IETMs are mailed with the version of Viewer/ADM that was current when the IETM was published. For example, the HEMTT A4 IETM comes packaged with EMS NG v2.0. The Viewers/ADMs are updated annually to improve performance and maintain information assurance, but IETM updates happen less often.

So if you have trouble reading your IETMs, upgrade your version of EMS to match (or exceed) the software version the IETM was authored in. Each update is backwards-compatible and will work on older IETMs.

You can download the most current EMS NG Viewer/ADM from:

or from AKO at:

    Note to MSD administrators: The EMS NG Viewer and ADM have up-to-date Certificates of Networthiness (CoNs) and are authorized for installation on DOD network-connected computers. The CoNs are included on the software disc. For example, you’ll find the EMS NG Viewer’s CoN in the folder titled “EMS NG/Viewer/Certificates of Networthiness.”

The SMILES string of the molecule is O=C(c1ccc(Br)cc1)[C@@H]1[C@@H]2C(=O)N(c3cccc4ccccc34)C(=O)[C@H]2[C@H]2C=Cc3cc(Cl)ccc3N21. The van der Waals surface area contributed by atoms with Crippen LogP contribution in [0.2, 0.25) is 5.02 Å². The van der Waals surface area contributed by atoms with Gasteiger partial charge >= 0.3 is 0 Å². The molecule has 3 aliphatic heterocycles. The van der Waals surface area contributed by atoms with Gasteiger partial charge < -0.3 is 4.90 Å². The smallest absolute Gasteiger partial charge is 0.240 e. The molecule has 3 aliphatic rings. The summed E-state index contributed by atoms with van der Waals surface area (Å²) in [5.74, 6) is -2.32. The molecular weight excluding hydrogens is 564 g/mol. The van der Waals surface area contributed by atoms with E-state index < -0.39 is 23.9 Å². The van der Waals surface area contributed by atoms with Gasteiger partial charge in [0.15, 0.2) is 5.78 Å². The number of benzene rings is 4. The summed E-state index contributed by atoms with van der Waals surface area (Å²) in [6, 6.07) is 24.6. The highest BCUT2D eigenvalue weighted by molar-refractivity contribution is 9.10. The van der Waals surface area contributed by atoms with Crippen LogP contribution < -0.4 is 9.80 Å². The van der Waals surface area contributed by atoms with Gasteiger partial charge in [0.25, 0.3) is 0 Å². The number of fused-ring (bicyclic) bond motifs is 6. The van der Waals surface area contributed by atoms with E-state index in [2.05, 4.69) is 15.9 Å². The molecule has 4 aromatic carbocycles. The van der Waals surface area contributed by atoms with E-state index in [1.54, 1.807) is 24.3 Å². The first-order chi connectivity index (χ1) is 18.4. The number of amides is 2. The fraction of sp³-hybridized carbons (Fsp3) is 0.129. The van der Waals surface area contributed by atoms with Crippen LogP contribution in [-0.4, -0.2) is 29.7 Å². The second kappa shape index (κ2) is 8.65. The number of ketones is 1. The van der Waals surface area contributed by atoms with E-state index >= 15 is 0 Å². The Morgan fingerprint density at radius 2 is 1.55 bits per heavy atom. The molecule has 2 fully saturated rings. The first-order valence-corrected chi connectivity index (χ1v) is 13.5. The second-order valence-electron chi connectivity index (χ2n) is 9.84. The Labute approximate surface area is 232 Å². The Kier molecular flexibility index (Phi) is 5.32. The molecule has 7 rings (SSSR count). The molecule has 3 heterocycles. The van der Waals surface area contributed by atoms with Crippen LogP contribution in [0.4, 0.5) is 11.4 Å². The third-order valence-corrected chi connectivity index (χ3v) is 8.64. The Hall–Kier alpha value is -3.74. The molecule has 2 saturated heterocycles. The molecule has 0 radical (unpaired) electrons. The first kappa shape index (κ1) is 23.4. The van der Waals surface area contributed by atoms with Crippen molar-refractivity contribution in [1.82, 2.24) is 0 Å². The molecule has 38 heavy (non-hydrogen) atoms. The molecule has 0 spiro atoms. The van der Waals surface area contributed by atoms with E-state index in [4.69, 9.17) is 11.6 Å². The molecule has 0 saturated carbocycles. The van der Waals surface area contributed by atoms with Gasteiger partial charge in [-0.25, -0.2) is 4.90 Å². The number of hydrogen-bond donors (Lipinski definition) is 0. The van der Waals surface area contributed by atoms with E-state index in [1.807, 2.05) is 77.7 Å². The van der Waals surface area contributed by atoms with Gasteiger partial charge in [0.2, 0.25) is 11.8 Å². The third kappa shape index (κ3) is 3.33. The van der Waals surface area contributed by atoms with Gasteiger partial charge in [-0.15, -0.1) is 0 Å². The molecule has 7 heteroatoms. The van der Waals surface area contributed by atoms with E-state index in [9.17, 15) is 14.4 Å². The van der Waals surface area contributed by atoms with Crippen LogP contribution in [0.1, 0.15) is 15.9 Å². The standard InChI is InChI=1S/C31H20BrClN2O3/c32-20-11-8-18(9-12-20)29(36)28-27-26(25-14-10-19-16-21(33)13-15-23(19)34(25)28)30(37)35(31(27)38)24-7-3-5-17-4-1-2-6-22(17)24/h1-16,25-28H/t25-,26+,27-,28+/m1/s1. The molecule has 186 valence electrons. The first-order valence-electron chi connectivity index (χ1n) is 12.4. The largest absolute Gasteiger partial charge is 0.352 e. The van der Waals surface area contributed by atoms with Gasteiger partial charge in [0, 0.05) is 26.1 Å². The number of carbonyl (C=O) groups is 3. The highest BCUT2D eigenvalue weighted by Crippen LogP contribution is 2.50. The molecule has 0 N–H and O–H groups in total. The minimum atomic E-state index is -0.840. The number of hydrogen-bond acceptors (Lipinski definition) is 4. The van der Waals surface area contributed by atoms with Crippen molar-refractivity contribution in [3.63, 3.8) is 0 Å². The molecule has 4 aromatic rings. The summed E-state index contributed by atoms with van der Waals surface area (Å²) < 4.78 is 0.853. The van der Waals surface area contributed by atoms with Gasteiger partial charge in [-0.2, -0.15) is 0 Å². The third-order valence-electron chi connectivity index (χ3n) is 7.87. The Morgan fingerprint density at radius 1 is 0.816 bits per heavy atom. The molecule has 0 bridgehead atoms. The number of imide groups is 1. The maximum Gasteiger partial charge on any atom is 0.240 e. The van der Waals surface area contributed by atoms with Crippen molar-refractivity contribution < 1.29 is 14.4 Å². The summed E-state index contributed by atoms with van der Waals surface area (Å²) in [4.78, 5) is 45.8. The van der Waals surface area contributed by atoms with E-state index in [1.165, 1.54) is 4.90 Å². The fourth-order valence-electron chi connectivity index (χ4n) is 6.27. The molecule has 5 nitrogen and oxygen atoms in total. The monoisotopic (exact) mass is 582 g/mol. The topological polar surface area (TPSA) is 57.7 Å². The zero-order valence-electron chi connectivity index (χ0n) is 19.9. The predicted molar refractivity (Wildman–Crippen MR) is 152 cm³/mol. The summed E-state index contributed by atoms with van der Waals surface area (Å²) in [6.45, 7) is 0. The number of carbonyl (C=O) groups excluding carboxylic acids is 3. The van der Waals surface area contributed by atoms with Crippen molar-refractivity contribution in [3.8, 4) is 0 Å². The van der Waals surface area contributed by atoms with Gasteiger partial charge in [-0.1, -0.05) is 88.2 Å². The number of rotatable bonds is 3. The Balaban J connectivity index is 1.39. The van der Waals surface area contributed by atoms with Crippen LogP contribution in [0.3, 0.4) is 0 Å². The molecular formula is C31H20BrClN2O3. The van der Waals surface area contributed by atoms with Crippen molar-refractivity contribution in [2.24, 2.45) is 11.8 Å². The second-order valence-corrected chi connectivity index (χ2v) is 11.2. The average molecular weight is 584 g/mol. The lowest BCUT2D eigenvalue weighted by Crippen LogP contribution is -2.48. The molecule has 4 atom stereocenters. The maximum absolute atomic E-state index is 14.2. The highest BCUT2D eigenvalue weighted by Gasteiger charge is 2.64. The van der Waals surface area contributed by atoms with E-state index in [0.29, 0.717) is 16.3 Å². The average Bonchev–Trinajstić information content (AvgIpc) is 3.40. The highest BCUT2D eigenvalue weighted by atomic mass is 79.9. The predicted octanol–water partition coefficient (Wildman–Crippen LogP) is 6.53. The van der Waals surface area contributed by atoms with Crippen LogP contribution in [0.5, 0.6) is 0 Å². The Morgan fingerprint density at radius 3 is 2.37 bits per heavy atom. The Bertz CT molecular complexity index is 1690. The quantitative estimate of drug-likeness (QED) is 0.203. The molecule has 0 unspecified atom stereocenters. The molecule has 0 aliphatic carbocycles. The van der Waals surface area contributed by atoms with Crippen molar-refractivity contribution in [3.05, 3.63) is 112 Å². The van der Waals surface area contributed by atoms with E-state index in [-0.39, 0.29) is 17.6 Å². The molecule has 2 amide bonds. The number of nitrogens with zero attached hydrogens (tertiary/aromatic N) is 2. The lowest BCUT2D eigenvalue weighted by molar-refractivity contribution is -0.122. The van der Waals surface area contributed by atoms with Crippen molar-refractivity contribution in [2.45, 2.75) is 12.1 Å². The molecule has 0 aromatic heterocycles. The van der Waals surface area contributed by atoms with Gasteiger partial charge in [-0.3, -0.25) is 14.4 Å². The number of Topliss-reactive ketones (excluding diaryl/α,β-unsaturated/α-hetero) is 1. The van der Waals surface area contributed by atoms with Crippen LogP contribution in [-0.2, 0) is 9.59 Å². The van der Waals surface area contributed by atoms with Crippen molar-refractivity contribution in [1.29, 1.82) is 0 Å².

The CoNs ensure software security and are necessary for installing and using the EMS NG viewer and ADM. Be aware that installing these on some Army local area networks may require administrator rights.

If you run into problems or have questions, submit a ticket to the EMS NG help desk at:

    You can also call the help desk at 1-877-445-1780 or email:

MGS Stryker…Boot Battery Terminals for Safety

    Crewmen, the rubber boots that cover the positive and negative terminals on your mobile gun system (MGS) Stryker’s auxiliary battery box play an important role. If they’re missing or damaged, an electrical short could happen. That short can cause a vehicle fire!

The rubber boots can get damaged or slide down the battery cables, exposing the terminals.

Investigators believe missing or improperly installed battery terminal boots caused a recent fire that destroyed an MGS Stryker.